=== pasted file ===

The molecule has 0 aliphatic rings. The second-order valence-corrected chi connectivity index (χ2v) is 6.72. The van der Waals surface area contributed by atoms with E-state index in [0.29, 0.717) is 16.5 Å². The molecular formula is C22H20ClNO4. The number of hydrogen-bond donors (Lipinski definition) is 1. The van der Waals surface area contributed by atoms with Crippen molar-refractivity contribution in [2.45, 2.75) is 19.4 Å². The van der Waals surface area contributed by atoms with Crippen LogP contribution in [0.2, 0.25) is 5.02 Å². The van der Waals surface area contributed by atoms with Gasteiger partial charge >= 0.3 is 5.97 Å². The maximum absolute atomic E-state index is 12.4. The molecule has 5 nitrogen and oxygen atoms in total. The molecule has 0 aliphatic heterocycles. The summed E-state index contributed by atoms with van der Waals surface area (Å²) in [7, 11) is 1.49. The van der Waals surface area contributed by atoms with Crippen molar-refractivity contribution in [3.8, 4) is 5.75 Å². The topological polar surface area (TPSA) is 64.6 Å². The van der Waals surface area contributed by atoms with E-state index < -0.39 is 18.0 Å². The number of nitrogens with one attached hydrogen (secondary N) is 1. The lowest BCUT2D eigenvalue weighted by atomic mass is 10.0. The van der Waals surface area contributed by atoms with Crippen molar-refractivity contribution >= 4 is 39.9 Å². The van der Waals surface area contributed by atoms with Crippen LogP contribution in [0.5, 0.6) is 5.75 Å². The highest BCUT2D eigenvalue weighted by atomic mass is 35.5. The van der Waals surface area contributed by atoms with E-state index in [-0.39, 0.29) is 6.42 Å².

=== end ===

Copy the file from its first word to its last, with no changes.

The molecule has 0 aliphatic rings. The second-order valence-corrected chi connectivity index (χ2v) is 6.72. The van der Waals surface area contributed by atoms with E-state index in [0.29, 0.717) is 16.5 Å². The molecular formula is C22H20ClNO4. The number of hydrogen-bond donors (Lipinski definition) is 1. The van der Waals surface area contributed by atoms with Crippen molar-refractivity contribution in [2.45, 2.75) is 19.4 Å². The van der Waals surface area contributed by atoms with Crippen LogP contribution in [0.2, 0.25) is 5.02 Å². The van der Waals surface area contributed by atoms with Gasteiger partial charge >= 0.3 is 5.97 Å². The maximum absolute atomic E-state index is 12.4. The molecule has 5 nitrogen and oxygen atoms in total. The molecule has 0 aliphatic heterocycles. The summed E-state index contributed by atoms with van der Waals surface area (Å²) in [7, 11) is 1.49. The van der Waals surface area contributed by atoms with Crippen molar-refractivity contribution in [3.8, 4) is 5.75 Å². The topological polar surface area (TPSA) is 64.6 Å². The van der Waals surface area contributed by atoms with E-state index < -0.39 is 18.0 Å². The number of nitrogens with one attached hydrogen (secondary N) is 1. The lowest BCUT2D eigenvalue weighted by atomic mass is 10.0. The van der Waals surface area contributed by atoms with Crippen molar-refractivity contribution >= 4 is 39.9 Å². The van der Waals surface area contributed by atoms with Crippen LogP contribution in [0.5, 0.6) is 5.75 Å². The highest BCUT2D eigenvalue weighted by atomic mass is 35.5. The van der Waals surface area contributed by atoms with E-state index in [-0.39, 0.29) is 6.42 Å².